WNBA draft primer
It's no secret that the Mystics would like to add a post player in today's WNBA draft. General Manager Angela Taylor and Coach Julie Plank have talked quite candidly about it actually in recent weeks, knowing full well that they need more balance and consistency in the paint after expanding the team's guard depth during their first year at the helm.
Washington will make the sixth overall pick in the draft, which begins at 3 p.m. and will be aired on ESPN2, in addition two second round (14th and 18th) and a third round selection (30th).
"We've been joking that there's no doubt in everybody's mind. They know the Mystics are certainly looking for a post," Taylor said. "But although we have specific needs coming out of the draft we're not going to let that put blinders on us...We aren't just going to select a post player just because someone is 6 foot and over."
While Taylor won't rule out any options when it comes to who might fall to the Mystics at No. 6 and the possibility of picking a non-post player, many would be surprised if the choice isn't a forward or center who could become part of the team's young core.
If you haven't already, check out the WNBA's draft headquarters. Then read on for some of Taylor's analysis on a few prominent frontcourt prospects and on the draft in general.
"This is a talented draft but I don't think it's as deep as it's been in the past. Last year or the year before, it's certainly top-heavy. You have a couple players like Tina Charles, who will be able to come in and contribute right away and the rest will have to continue to develop in a role, some depending on the system on the team and the team's needs."
C Tina Charles, Connecticut, 6-4: "I think she really is the full deal right now, she still has some things to work on but she should be ready to come in and have that impact." It's assumed that the Connecticut Sun will take Charles with the first-overall pick, "but if somehow she'd fall to six that'd be phenomenal," Taylor added with a laugh.
C Jayne Appel, Stanford, 6-4: "I've been aware of her since she stepped on campus four years ago, working to help my Cardinal try to get back to the Final Four. The coaches speak very highly to her and you see what she's accomplished, but freshman to sophomore year and sophomore to junior year you really saw her change her body and get into great shape. Her awareness of the game is something that you can't teach.
"For her, I think the main thing is to get healthy. She had the surgery on her knee in the off season and then this ankle injury. ... She hasn't been able to practice and she's going to need to get her conditioning back. ... Right now Jayne commands a lot of double teams on the low block and she's able then to use her passing ability, but if she can't prove that she can score one-on-one then she might not get that double and her passing might be nullified to a certain extent. She's going to have to be more of an offensive player and work on her face-up game. Right now she's strictly a low-block player in the system Tara [VanDerveer] employs."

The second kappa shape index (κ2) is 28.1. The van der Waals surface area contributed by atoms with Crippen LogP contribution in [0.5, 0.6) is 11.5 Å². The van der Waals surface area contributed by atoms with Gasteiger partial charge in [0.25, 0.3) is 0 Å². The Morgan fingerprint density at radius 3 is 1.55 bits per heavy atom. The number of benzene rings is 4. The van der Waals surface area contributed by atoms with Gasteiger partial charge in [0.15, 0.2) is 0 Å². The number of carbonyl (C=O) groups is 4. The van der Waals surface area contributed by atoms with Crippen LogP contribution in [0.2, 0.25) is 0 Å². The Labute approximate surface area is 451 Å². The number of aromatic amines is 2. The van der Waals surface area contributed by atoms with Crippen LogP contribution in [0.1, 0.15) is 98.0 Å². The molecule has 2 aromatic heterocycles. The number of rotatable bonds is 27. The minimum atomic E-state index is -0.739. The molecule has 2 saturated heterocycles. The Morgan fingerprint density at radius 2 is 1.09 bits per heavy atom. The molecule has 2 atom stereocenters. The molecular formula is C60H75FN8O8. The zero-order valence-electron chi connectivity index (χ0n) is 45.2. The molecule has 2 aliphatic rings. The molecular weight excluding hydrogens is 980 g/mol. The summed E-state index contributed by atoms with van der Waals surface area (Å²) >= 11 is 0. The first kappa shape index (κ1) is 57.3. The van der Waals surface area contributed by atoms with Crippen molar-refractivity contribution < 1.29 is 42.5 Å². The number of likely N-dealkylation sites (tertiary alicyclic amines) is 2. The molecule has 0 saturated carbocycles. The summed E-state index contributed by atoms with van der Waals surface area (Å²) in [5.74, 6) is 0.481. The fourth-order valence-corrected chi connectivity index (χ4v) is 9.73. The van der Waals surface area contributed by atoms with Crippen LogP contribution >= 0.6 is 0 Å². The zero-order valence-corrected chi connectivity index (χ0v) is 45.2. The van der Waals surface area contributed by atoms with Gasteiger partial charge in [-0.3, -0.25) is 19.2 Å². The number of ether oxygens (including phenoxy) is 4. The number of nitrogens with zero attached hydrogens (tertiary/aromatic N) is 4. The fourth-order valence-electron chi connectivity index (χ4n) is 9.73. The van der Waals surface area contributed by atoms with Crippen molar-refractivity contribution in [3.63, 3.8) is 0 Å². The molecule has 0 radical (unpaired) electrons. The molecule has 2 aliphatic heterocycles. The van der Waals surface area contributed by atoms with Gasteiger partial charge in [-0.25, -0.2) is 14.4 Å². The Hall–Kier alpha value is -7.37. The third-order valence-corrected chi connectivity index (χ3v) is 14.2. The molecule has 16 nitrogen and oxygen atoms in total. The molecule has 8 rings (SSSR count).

F Kelsey Griffin, Nebraska, 6-2: I don't think that anybody was expecting to see Nebraska have the type of season that they had, but when you talk to the coaches and they say it was the seniors, led by Kelsey and just her blue collar nature that helped get them there. You look at us and we're a blue collar team -- she certainly has the on-court aspects that you like -- but the off the court aspects are where you're able to identify who fits.
"She doesn't really shoot a lot of threes, so that's something that she'll have to work on, but she plays every aspect of the game hard and that's something you love. Whether it's defensively, taking charges or being able to grab a rebound, take it full court and set up the offense. She's going to have to get stronger physically to play on the low-block because she really isn't a face up player, but she's a [power forward]. I see her as a true 4."
F/C Jacinta Monroe, Florida State, 6-5: "She's reminiscent of a Michelle Snow, so physically she'll have to get stronger but she can play the 4 or 5. She needs to be able to refine a couple things and be able to score in the low block, as well as consistently hit the perimeter jumper. Some of our players are familiar with her having played against her in the ACC and she has great basketball IQ."
F Chanel Mokango, Mississippi State, 6-5: "She had a good run in the tournament and will physically have to get stronger. She has a thin, frail frame like a Lisa Leslie, and I think that is the biggest adjustment for most of these players -- Tina Charles and Jayne Appel are the two players that you look at physically and they already have the size."
C Jenna Smith, Illinois 6-3: "She wasn't in the NCAA Tournament so she didn't get as much attention as everybody else did, but if you look statistically, she's probably at the top of every category for post players coming out for this draft. She plays more minutes than everybody else does as well, so that's a factor. ... She's shown her physical conditioning and her agility, but she's somebody who is able to score in the low block or face up and probably just needs to get stronger at this level."
*Taylor guessed that there might be some activity between teams this year as well, both in trading up to the draft and perhaps as it unfolds. (Teams had until Wednesday afternoon to trade their picks, but now must select players before completing any draft-day trades.)
The Connecticut Sun, owners of the first overall pick, swapped guard/forward Amber Holt and Center Chante Black to the Tulsa Shock for the No. 7 selection. You can check out the full release here.
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